As COP15 gets underway in Montreal, the UN Secretary-General Antonio Guterres has not minced any words for urgent climate action. “With our bottomless appetite for unchecked and unequal economic growth, humanity has become a weapon of mass extinction,” he said at the ceremonial opening on Tuesday. He slammed multinational corporations for turning the world’s ecosystems into “playthings of profit” and warned failure to correct course would lead to catastrophic results.
Nearly 200 countries have gathered for the biodiversity conference which will run until December 19.
Earlier, UN Environment Programme (UNEP) chief Inger Andersen, had said, “As far as biodiversity is concerned, we are at war with nature. We need to make peace with nature.” The conference will aim for the adoption of the post-2020 global biodiversity framework, a global roadmap for the conservation, protection, restoration and sustainable management of biodiversity and ecosystems for the next decade.
One million species are at risk of extinction, one-third of all land is severely degraded and fertile soil is being lost, while pollution and climate change are accelerating the degradation of the oceans. “Our addiction to fossil fuels has thrown our climate into chaos — from heatwaves and forest fires, to communities parched by heat and drought, or inundated and destroyed by terrifying floods. Unsustainable production and consumption are sending emissions skyrocketing, and degrading our land, sea and air. Today, one-third of all land is degraded, making it harder to feed growing populations,” Guterres remarked. “We are treating nature like a toilet,” he said. “And ultimately, we are committing suicide by proxy, with the effects felt on jobs, hunger, disease and death.”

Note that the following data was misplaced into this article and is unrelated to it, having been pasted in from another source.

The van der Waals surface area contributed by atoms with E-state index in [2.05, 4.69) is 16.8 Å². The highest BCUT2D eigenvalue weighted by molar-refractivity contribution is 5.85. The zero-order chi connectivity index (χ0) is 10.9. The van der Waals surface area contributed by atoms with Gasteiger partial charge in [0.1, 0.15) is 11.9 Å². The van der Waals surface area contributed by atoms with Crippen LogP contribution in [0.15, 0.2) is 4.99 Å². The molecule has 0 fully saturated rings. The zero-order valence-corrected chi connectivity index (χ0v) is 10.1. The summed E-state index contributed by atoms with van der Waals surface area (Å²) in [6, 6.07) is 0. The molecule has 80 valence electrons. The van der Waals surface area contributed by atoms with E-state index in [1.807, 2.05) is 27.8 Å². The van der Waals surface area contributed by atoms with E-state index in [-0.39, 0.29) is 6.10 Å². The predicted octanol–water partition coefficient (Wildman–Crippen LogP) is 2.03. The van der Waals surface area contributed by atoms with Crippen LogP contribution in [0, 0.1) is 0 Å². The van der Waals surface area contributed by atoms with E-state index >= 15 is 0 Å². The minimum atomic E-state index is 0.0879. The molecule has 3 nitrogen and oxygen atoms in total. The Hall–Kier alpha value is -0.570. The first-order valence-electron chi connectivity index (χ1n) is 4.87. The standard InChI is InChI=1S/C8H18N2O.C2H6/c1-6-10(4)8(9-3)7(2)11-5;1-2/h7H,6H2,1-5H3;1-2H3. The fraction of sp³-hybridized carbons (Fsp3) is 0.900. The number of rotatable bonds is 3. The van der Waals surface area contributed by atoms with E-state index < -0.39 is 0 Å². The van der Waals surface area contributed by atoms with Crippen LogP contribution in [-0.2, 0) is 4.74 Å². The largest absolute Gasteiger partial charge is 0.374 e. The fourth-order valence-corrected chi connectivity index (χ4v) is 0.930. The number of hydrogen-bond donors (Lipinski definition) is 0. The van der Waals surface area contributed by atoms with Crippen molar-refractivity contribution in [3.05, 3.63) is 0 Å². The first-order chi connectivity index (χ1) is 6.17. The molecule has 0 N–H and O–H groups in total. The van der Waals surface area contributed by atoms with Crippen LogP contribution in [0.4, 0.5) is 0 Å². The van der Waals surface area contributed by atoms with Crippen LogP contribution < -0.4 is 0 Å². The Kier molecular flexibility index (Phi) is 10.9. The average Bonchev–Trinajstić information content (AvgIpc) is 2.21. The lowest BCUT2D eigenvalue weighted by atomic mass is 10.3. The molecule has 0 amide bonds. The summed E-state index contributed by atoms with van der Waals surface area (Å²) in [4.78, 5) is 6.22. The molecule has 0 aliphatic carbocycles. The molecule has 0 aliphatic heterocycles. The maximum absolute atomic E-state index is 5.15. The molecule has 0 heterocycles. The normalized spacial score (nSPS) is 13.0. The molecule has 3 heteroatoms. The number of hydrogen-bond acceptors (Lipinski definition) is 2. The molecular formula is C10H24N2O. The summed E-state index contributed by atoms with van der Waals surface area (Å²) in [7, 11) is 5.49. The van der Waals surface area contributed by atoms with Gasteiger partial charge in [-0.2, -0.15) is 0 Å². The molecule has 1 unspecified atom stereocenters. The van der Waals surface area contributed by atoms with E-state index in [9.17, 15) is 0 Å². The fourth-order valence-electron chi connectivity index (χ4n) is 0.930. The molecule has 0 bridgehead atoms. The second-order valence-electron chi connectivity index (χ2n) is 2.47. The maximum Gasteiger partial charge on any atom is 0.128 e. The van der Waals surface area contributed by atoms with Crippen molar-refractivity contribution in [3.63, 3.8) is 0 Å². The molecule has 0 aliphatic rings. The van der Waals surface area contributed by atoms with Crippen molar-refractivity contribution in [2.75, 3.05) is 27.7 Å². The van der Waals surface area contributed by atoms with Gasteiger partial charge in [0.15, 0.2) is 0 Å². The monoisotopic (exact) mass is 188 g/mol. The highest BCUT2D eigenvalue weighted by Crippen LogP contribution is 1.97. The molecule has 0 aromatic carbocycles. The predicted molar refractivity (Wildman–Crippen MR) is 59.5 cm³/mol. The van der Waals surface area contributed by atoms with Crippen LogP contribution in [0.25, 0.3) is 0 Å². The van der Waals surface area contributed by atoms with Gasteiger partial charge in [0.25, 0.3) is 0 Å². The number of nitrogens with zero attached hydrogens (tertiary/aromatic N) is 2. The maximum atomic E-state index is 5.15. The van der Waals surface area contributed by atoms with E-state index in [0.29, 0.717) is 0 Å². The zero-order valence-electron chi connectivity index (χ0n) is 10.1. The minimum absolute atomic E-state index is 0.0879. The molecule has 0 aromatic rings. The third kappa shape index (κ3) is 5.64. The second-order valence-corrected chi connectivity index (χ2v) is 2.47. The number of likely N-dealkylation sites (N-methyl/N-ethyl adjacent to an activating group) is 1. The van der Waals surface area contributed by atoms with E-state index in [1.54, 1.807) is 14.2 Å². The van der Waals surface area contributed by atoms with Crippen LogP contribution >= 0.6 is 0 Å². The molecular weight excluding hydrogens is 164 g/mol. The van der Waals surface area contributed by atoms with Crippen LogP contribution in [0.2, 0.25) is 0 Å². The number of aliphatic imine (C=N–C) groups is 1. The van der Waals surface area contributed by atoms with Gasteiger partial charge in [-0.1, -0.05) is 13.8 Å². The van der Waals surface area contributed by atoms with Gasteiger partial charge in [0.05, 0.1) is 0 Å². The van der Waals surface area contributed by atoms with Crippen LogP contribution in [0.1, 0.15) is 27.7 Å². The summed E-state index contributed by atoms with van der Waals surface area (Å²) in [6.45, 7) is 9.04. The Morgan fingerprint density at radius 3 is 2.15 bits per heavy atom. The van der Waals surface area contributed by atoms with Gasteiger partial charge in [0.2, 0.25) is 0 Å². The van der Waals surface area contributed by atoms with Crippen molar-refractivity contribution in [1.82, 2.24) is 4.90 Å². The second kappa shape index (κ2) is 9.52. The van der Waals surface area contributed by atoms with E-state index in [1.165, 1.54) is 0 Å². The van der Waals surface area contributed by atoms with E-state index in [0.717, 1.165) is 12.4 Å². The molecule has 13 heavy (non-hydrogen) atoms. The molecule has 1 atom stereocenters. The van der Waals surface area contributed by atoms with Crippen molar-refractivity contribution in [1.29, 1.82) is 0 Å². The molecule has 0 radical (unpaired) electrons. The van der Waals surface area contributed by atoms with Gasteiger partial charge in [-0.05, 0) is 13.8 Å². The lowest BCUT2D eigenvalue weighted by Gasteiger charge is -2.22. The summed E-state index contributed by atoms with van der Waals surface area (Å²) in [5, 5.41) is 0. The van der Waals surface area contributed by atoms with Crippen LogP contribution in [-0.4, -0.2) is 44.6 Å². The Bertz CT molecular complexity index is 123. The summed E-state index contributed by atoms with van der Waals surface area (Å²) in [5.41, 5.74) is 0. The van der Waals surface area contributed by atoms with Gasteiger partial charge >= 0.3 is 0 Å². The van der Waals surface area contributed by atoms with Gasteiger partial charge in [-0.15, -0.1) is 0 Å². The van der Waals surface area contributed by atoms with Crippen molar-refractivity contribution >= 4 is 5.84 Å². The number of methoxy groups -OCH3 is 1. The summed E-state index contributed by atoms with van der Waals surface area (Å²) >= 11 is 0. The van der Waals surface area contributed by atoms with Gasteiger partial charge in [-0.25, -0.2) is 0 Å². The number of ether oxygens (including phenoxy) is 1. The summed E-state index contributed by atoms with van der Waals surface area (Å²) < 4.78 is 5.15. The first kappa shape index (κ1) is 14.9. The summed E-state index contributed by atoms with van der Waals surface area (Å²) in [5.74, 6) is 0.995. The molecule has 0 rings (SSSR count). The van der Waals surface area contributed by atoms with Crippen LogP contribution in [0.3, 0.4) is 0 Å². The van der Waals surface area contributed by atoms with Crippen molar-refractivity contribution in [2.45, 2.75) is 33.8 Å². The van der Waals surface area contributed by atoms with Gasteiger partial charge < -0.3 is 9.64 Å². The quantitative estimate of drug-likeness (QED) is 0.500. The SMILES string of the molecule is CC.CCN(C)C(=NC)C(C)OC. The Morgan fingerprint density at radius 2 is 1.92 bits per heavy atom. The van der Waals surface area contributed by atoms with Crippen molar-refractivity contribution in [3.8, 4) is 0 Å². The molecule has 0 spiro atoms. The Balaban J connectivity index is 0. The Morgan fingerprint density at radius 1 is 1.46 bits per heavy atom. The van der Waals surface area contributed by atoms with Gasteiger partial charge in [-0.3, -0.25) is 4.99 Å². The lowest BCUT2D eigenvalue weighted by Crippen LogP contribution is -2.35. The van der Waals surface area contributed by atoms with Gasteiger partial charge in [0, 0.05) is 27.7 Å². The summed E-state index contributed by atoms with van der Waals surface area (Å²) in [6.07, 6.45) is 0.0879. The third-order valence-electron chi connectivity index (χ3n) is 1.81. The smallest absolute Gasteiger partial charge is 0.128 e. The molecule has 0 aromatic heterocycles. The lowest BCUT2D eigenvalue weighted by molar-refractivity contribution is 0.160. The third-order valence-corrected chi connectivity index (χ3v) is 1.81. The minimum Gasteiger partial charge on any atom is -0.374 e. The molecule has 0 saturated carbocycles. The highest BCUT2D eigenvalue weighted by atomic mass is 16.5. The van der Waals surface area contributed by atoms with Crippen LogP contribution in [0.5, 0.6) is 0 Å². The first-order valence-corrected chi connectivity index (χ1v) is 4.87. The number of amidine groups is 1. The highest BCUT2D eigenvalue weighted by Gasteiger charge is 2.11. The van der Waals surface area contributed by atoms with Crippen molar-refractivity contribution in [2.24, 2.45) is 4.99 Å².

Draft targets for the 10-year framework include a cornerstone pledge to put at least 30 percent of their land and sea areas under conservation by 2030 – a target often referred to as the “30-by-30” goal. Currently, only about 17 percent of the world’s land area falls under some sort of protection, while less than 8 percent of the global ocean is protected. The new goal depends on the involvement of Indigenous peoples, who live in lands that are home to about 80 percent of the planet’s remaining biodiversity.
The UN chief highlighted how the loss of nature and biodiversity comes with a steep human cost where lost jobs, hunger, diseases and deaths have taken precedence. “A cost we measure in the estimated US$3 trillion in annual losses by 2030 from ecosystem degradation. A cost we measure in higher prices for water, food and energy. And a cost we measure in the deeply unjust and incalculable losses to the poorest countries, Indigenous populations, women and young people,” he said.
Even though no top world leader is attending the conference except Canadian Prime Minister Justin Trudeau, the event will have more than 10,000 participants, including government officials, scientists and activists. “Nature is under threat,” Trudeau said at the opening ceremonies of COP15. “In fact, it’s under attack.”
Negotiators hope that the two-week UN summit yields a deal that ensures a healthier ecosystem in 2030 than what exists now. Financing, once again, remains a key agenda as the wealthy countries are under pressure to funnel more money to developing nations for conservation. The draft deal which earlier had 900 bracketed phrases — indicating a lack of agreement — ballooned up to about 1,400 during the discussion in the days ahead of COP15. The key areas of conflict include whether to include efforts to curb climate-warming emissions and whether to impose a deadline for phasing out pesticides.
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